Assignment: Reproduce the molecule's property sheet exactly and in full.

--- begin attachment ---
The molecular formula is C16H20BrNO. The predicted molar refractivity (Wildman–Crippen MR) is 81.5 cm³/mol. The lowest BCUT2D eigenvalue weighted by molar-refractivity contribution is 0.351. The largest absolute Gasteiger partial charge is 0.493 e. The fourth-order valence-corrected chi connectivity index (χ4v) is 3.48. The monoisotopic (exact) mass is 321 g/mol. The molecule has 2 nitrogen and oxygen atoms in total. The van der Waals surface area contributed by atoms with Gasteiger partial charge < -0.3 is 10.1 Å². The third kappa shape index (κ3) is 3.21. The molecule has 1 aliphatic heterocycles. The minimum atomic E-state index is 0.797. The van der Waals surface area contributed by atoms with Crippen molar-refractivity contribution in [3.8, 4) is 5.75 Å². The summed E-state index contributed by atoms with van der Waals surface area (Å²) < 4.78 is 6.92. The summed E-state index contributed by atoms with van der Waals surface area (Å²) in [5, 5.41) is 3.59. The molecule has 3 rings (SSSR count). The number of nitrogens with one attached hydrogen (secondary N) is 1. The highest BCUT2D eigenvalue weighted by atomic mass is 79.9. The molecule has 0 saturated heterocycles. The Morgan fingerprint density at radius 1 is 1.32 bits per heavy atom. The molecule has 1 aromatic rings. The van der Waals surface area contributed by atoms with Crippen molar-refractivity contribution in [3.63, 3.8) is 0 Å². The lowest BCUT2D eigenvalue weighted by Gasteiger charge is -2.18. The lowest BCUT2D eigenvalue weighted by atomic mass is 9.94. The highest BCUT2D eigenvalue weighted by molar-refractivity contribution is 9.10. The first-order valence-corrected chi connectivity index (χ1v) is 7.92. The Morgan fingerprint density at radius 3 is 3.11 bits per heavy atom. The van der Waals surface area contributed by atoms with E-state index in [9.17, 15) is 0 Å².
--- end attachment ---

The molecular formula is C16H20BrNO. The predicted molar refractivity (Wildman–Crippen MR) is 81.5 cm³/mol. The lowest BCUT2D eigenvalue weighted by molar-refractivity contribution is 0.351. The largest absolute Gasteiger partial charge is 0.493 e. The fourth-order valence-corrected chi connectivity index (χ4v) is 3.48. The monoisotopic (exact) mass is 321 g/mol. The molecule has 2 nitrogen and oxygen atoms in total. The van der Waals surface area contributed by atoms with Gasteiger partial charge < -0.3 is 10.1 Å². The third kappa shape index (κ3) is 3.21. The molecule has 1 aliphatic heterocycles. The minimum atomic E-state index is 0.797. The van der Waals surface area contributed by atoms with Crippen molar-refractivity contribution in [3.8, 4) is 5.75 Å². The summed E-state index contributed by atoms with van der Waals surface area (Å²) < 4.78 is 6.92. The summed E-state index contributed by atoms with van der Waals surface area (Å²) in [5, 5.41) is 3.59. The molecule has 3 rings (SSSR count). The number of nitrogens with one attached hydrogen (secondary N) is 1. The highest BCUT2D eigenvalue weighted by atomic mass is 79.9. The molecule has 0 saturated heterocycles. The Morgan fingerprint density at radius 1 is 1.32 bits per heavy atom. The molecule has 1 aromatic rings. The van der Waals surface area contributed by atoms with Crippen molar-refractivity contribution in [3.63, 3.8) is 0 Å². The lowest BCUT2D eigenvalue weighted by Gasteiger charge is -2.18. The lowest BCUT2D eigenvalue weighted by atomic mass is 9.94. The highest BCUT2D eigenvalue weighted by molar-refractivity contribution is 9.10. The first-order valence-corrected chi connectivity index (χ1v) is 7.92. The Morgan fingerprint density at radius 3 is 3.11 bits per heavy atom. The van der Waals surface area contributed by atoms with E-state index in [9.17, 15) is 0 Å².